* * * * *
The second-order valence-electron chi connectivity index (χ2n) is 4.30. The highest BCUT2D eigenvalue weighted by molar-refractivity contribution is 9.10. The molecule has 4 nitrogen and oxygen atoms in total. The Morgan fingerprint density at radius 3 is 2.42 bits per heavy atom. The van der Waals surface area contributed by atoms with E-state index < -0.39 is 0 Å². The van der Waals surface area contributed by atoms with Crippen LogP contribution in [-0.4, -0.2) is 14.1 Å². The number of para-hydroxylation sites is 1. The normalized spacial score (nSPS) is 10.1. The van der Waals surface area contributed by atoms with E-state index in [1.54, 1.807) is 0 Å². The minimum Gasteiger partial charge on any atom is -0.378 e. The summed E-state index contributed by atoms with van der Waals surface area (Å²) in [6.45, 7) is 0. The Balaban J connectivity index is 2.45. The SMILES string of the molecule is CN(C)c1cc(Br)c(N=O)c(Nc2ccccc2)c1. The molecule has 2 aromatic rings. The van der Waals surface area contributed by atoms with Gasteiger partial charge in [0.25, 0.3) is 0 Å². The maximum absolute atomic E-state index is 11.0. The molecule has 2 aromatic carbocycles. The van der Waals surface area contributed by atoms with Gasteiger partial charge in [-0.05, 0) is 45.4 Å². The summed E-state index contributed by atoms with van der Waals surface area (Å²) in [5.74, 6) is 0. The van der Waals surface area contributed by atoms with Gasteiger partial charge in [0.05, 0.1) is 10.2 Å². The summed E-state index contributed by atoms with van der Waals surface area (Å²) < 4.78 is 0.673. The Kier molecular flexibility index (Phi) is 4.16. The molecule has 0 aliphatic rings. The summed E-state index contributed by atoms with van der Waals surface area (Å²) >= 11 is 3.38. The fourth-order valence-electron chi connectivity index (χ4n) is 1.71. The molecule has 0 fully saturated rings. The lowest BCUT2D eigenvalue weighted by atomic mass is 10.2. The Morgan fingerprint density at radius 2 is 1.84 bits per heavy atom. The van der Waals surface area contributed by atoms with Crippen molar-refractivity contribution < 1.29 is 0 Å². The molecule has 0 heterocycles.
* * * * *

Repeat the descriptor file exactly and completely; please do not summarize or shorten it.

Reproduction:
The second-order valence-electron chi connectivity index (χ2n) is 4.30. The highest BCUT2D eigenvalue weighted by molar-refractivity contribution is 9.10. The molecule has 4 nitrogen and oxygen atoms in total. The Morgan fingerprint density at radius 3 is 2.42 bits per heavy atom. The van der Waals surface area contributed by atoms with E-state index < -0.39 is 0 Å². The van der Waals surface area contributed by atoms with Crippen LogP contribution in [-0.4, -0.2) is 14.1 Å². The number of para-hydroxylation sites is 1. The normalized spacial score (nSPS) is 10.1. The van der Waals surface area contributed by atoms with E-state index in [1.54, 1.807) is 0 Å². The minimum Gasteiger partial charge on any atom is -0.378 e. The summed E-state index contributed by atoms with van der Waals surface area (Å²) in [6.45, 7) is 0. The Balaban J connectivity index is 2.45. The SMILES string of the molecule is CN(C)c1cc(Br)c(N=O)c(Nc2ccccc2)c1. The molecule has 2 aromatic rings. The van der Waals surface area contributed by atoms with Gasteiger partial charge in [0.25, 0.3) is 0 Å². The maximum absolute atomic E-state index is 11.0. The molecule has 2 aromatic carbocycles. The van der Waals surface area contributed by atoms with Gasteiger partial charge in [-0.05, 0) is 45.4 Å². The summed E-state index contributed by atoms with van der Waals surface area (Å²) in [5.74, 6) is 0. The van der Waals surface area contributed by atoms with Gasteiger partial charge in [0.05, 0.1) is 10.2 Å². The summed E-state index contributed by atoms with van der Waals surface area (Å²) < 4.78 is 0.673. The Kier molecular flexibility index (Phi) is 4.16. The molecule has 0 aliphatic rings. The summed E-state index contributed by atoms with van der Waals surface area (Å²) >= 11 is 3.38. The fourth-order valence-electron chi connectivity index (χ4n) is 1.71. The molecule has 0 fully saturated rings. The lowest BCUT2D eigenvalue weighted by atomic mass is 10.2. The Morgan fingerprint density at radius 2 is 1.84 bits per heavy atom. The van der Waals surface area contributed by atoms with Crippen molar-refractivity contribution < 1.29 is 0 Å². The molecule has 0 heterocycles.